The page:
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'Rogue' programmer at the center of Google's Wi-Spy debacle has been identified
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'Rogue' programmer at the center of Google's Wi-Spy debacle has been identified

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'Rogue' programmer at the center of Google's Wi-Spy debacle has been identified

The software engineer who wrote the code that enabled Google to gather personal data from potentially millions of people as part of its Street View project has been identified on Monday.

Google has previously declined to identify the engineer, as has the Federal Communications Commission (FCC), which recently concluded a 17-month investigation into what has become known as the Wi-Spy case.

However, speaking on condition of anonymity with the New York Times, a former state investigator identified the person previously known only as 'Engineer Doe' as Marius Milner, who has been working at the Google subsidiary YouTube since 2008.
A former state investigator identified YouTube programmer Marius Milner as 'Engineer Doe' at the center of Google's Street View scandal.

Scapegoat: A former state investigator identified YouTube programmer Marius Milner as 'Engineer Doe' at the center of Google's Street View scandal

On his LinkedIn page, Milner, of Palo Alto, California, lists his occupation as 'hacker,' and under the 'Specialties' category he writes, 'I know more than I want to about Wi-Fi.'

The LinkedIn page also states that before the engineer joined Google in 2003, he worked at Lucent Technologies and Avaya, communications and computer networking companies.

The Los Angeles Times reports that the programmer has been credited with creating a popular program for Windows called 'NetStumbler,' which has earned him the status of 'god' in the wireless community, according to a former colleague.

'NetStumber' has been described as an application that locates wireless networks using Wi-Fi. In order to design Street View’s code for finding wireless hot spots, Google tapped 'Engineer Doe,' according to the FCC's final report that was released on Saturday.

In 2010, Google has found itself in the middle of a firestorm when it was forced to admit that as part of its ambitious plan to photograph and map the world’s streets, it 'mistakenly' collected private data while gathering information about local wireless networks.

The FCC has found that an engineer working for Google inserted code intended to collect unencrypted emails, usernames and passwords in dozens of countries.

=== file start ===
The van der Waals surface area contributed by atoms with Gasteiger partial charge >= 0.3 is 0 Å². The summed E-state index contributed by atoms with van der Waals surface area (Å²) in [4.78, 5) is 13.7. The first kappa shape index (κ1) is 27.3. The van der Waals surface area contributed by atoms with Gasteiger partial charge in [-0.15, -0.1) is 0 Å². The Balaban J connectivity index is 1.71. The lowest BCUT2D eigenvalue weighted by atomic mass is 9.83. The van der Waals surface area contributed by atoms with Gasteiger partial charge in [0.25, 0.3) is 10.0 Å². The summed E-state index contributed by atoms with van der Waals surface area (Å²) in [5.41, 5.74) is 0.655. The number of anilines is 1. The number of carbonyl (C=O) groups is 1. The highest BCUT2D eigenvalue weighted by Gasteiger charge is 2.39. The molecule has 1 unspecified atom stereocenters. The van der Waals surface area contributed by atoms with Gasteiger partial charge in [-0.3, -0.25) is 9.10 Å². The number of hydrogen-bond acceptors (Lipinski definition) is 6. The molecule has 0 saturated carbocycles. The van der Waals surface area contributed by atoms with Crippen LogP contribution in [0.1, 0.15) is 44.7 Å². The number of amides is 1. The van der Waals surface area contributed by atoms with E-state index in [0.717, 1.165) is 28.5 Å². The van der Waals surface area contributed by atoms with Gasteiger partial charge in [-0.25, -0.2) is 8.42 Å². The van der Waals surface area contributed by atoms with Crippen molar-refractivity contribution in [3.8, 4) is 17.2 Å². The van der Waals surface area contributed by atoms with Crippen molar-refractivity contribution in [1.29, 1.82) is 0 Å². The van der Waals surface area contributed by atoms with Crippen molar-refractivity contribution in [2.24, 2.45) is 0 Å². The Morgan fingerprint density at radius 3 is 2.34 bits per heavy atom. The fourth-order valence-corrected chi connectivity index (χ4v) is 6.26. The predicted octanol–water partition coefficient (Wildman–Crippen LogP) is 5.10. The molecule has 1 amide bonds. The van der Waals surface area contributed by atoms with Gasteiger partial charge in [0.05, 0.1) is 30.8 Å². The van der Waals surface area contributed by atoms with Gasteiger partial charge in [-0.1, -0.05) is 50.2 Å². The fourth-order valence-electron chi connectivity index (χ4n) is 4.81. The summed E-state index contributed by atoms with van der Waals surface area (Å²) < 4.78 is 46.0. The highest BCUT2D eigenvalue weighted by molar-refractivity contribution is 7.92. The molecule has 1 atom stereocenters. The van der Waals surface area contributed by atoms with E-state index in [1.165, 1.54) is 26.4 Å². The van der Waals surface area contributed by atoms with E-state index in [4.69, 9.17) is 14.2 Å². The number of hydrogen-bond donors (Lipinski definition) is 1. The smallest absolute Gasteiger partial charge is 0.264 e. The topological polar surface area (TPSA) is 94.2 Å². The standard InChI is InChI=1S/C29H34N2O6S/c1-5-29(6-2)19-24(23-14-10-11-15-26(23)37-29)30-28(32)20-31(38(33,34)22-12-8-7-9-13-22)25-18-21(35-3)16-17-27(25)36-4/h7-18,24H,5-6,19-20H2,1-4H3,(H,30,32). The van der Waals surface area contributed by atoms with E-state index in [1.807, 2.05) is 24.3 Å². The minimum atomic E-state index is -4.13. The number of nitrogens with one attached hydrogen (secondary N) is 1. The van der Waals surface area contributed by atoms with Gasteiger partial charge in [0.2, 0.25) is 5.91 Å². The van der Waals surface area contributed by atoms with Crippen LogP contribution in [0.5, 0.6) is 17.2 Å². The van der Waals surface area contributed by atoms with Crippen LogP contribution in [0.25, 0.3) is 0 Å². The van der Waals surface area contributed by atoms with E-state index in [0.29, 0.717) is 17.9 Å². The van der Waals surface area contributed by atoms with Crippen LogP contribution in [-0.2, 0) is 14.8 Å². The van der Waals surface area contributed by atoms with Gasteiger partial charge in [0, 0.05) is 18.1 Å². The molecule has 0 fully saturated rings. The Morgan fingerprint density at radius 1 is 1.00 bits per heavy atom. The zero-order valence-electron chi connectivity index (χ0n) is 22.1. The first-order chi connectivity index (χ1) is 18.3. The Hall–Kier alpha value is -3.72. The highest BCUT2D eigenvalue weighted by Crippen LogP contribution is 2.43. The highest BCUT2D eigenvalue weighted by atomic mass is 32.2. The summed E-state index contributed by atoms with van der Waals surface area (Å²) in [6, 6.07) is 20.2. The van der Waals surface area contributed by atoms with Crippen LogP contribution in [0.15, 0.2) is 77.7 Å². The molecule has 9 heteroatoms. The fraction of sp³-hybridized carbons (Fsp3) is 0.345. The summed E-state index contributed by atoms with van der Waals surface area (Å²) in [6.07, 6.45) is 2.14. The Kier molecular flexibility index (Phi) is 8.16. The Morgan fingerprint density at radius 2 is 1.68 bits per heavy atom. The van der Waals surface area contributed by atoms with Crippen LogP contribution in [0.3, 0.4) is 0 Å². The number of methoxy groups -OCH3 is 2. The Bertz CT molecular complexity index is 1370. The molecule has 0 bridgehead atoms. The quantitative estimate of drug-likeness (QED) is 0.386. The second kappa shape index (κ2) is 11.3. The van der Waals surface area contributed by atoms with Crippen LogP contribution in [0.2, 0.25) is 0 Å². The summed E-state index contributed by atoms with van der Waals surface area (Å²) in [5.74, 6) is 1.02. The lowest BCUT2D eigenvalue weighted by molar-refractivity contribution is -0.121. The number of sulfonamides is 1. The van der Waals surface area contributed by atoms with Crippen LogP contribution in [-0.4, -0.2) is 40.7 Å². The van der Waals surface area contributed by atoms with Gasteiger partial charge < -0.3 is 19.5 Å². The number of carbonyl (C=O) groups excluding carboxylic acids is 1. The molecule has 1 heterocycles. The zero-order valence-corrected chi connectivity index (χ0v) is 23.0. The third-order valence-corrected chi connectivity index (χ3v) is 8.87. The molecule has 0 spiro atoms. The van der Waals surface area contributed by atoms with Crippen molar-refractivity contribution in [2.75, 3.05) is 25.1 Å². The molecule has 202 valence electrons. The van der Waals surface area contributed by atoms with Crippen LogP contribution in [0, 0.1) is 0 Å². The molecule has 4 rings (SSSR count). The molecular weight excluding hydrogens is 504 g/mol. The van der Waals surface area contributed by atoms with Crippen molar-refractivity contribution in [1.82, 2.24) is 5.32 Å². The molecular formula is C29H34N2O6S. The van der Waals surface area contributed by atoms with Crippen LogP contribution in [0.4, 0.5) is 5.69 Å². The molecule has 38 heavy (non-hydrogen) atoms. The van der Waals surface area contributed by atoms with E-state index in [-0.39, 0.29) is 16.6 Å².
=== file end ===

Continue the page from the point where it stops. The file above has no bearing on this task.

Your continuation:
The data was gathered between 2007 and 2010 using specially equipped cars.
Google was forced to admit in 2010 that as part of its ambitious plan to photograph and map the world's streets, it 'mistakenly' collected emails and passwords.

Wi-Spy: Google was forced to admit in 2010 that as part of its ambitious plan to photograph and map the world's streets, it 'mistakenly' collected emails and passwords

While Google has maintained that the unsanctioned data collection was the handiwork of a rogue engineer, the FCC's report disagrees with this claim, saying that the programmer in question told at least one of his supervisors about the code, and that seven other engineers were likely aware of what was happening.

According to the report, 'Engineer Doe' even detailed his intentions in design documents - a fact that has been denied by Street View project managers.

In the course of the inquiry into the scandal, 'Engineer Doe' invoked his Fifth Amendment right, declining to provide evidence that could be used against him.
Google was slapped with a $25,000 fine for obstructing the FCC's inquiry into the Street View data-gathering case.

Payback: Google was slapped with a $25,000 fine for obstructing the FCC's inquiry into the Street View data-gathering case

Both Milner and Google declined to comment on these latest developments in the case.

While the FCC inquiry found that Google did not violate wiretapping laws since it was only capturing unencrypted data, the agency fined the Internet giant $25,000 for obstructing its investigation.

With the new information detailed in the FCC's report coming to light, Google may face another round of congressional hearings, as well as a possible class action lawsuit.


'Engineer Doe' unmasked! 'Rogue' programmer at the center of Google's Wi-Spy debacle identified | Mail Online

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